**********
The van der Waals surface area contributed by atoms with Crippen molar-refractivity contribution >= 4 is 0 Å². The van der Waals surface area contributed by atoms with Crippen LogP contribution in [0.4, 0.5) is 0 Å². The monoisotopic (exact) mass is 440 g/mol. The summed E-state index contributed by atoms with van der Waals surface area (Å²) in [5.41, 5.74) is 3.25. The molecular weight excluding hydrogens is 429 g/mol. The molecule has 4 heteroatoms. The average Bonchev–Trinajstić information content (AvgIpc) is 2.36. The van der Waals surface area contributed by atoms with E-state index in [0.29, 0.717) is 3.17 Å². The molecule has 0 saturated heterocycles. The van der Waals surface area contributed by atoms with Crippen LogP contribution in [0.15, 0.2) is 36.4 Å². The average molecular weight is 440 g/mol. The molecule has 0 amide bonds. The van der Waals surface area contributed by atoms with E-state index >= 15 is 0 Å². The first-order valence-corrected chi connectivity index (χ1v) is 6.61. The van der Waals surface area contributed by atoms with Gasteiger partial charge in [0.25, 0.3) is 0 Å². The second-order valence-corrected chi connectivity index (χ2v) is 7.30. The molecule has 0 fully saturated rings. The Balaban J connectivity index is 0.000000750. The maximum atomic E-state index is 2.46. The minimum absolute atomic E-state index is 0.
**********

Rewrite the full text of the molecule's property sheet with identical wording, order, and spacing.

The van der Waals surface area contributed by atoms with Crippen molar-refractivity contribution >= 4 is 0 Å². The van der Waals surface area contributed by atoms with Crippen LogP contribution in [0.4, 0.5) is 0 Å². The monoisotopic (exact) mass is 440 g/mol. The summed E-state index contributed by atoms with van der Waals surface area (Å²) in [5.41, 5.74) is 3.25. The molecular weight excluding hydrogens is 429 g/mol. The molecule has 4 heteroatoms. The average Bonchev–Trinajstić information content (AvgIpc) is 2.36. The van der Waals surface area contributed by atoms with E-state index in [0.29, 0.717) is 3.17 Å². The molecule has 0 saturated heterocycles. The van der Waals surface area contributed by atoms with Crippen LogP contribution in [0.15, 0.2) is 36.4 Å². The average molecular weight is 440 g/mol. The molecule has 0 amide bonds. The van der Waals surface area contributed by atoms with E-state index >= 15 is 0 Å². The first-order valence-corrected chi connectivity index (χ1v) is 6.61. The van der Waals surface area contributed by atoms with Gasteiger partial charge in [0.25, 0.3) is 0 Å². The second-order valence-corrected chi connectivity index (χ2v) is 7.30. The molecule has 0 fully saturated rings. The Balaban J connectivity index is 0.000000750. The maximum atomic E-state index is 2.46. The minimum absolute atomic E-state index is 0.